SPEED FIGURES AND CLASS RATINGS
TrackMaster combines the latest information and computer technology with a team of expert racing analysts to produce speed figures and class ratings.
If you would like to learn more about these powerful ratings and how to use them, view our informative TrackMaster Speed & Class Ratings Presentation video or continue reading below...
What exactly are speed figures and how are they calculated?
Speed figures measure how fast a horse races, using a complex formula to normalize race times across all tracks, distances and surfaces. The figure is based on the horse's actual finishing time along with other factors such as run up distance, rail distance and track condition (including wind when recorded). The higher the figure the better, with the fastest horses achieving in the 120s.
Speed figures are calculated in a basic three step process:
1) First, a raw figure is computed using the actual finishing time and a complex mathematical formula that incorporates many of the factors mentioned above.
2) This raw figure is adjusted by the appropriate Inter Track Variant (ITV) specific to a track, distance and surface that is determined by analyzing horses that have shipped to and from various tracks, distances and surfaces throughout the year.
3) It gets further adjusted by the Daily Track Variant (DTV) derived from a proprietary formula that computes the difference between the winning times and the par times for each racing day. There can be multiple DTVs on a given race card if underlying conditions change sufficiently during the day.
What exactly are class ratings and how are they calculated?
Just as a horse earns a speed figure for its performance in a race, the race itself also receives its own rating to measure the strength of the field. Each race gets assigned a class rating based on a projected finishing time, using the last six months worth of speed figures from the individual horses entered into the race to make the best possible prediction.
As an example, a typical $25,000 claiming race could have a class rating of 85 and then the next time it could be an 80 should a weaker set of horses compete, or a 90 if stronger horses get entered. The class rating is basically a projection of the expected winning speed figure for that particular race.
How can you use the speed figures and class ratings together?
Speed figures and class ratings are designed to be on the same scale and become extremely powerful when used together while handicapping, particularly when horses are moving in class or shipping to different tracks and it is not clear if the horse will be competitive in the race.
For example, since the class rating can be thought of as a par speed figure for a race, a horse that can run speed figures of 80 or better would have a great shot at winning any race with a class rating of 80. Look at a horse's recent speed ratings or an average of past ratings to compare against today's class rating. If the numbers aren't comparable you can feel confident eliminating that horse.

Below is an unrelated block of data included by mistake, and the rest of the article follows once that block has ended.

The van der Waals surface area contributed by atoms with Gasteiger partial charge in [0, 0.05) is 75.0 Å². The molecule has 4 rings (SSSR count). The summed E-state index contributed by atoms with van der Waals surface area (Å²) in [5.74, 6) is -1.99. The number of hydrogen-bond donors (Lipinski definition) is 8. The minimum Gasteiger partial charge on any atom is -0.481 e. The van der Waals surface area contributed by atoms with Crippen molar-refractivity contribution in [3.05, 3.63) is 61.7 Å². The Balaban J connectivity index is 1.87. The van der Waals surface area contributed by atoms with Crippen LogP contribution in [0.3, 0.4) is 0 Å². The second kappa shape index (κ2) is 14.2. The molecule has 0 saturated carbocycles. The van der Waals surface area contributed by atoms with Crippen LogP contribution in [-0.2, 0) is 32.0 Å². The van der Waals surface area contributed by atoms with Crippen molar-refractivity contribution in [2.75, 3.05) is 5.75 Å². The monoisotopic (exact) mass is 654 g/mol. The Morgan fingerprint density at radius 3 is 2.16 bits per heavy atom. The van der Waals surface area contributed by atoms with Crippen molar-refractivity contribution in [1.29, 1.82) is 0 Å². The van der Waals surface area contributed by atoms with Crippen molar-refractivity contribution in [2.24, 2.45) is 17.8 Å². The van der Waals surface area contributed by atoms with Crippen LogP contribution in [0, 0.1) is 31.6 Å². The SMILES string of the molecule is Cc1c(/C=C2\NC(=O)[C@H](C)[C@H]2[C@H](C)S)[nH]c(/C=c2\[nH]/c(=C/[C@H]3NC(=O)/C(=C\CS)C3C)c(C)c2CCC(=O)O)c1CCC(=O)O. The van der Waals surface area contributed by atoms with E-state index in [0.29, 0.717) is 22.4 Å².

Where exactly do I get these speed figures & class ratings, and are they expensive?
Speed figures and class ratings are provided for every race in North America when available. You can find these remarkable numbers in virtually all TrackMaster products. Any product that includes past performances will display speed figures and class ratings on each running line. We also offer a variety of both beginner and advanced handicapping products with average speed figures and class ratings. Convenient and affordable pricing plans are available for all products.
SPEED FIGURES AND CLASS RATINGS - ENHANCEMENTS AND ADJUSTMENTS
In order to provide the most effective numbers, ??????? ??????? speed figures and class ratings are subject to change, including, but not limited for the following reasons:
• Update/correction to underlying data (i.e. time of race changed, reported beaten lengths changed)
• Upgrade in method used to determine the figures
• Periodic re-cast of the figures to improve the efficacy of the numbers due to the increased amount of data available after the original figures were computed
At TrackMaster, each year we perform a comprehensive quality check of our speed figures and class ratings. To ensure maximum efficacy of the ratings, TrackMaster goes back and recalculates and revises the ratings for the year.
Additionally, in our efforts to continually improve and refine our ratings, we've made the following enhancements to make them even more accurate:
Ratings For All
Previously, when there was not enough information for us to determine a speed figure or class rating using our standard methods we were forced to record an N/A (not available). These cases, where not enough data existed to reliably compute a rating, primarily occurred at county fair tracks, races at non-standard distances and races with very few past performances.
We continue to improve our secondary rating process to assure that every race gets a class rating and every horse that finishes with measured lengths back, a speed figure. This alternate method of class ratings does not rely solely on the speed figures of the horses in the race (as does our standard method), but uses other factors like age, earnings and other related statistics to determine the class. Similarly, the alternate speed figure method does not rely on the time of the race, but instead uses other factors including the history of the winner, class of the race and beaten lengths.
In the end, we believe these revisions and new methods of computing ratings makes our data more accurate when attempting to handicap and evaluate horses.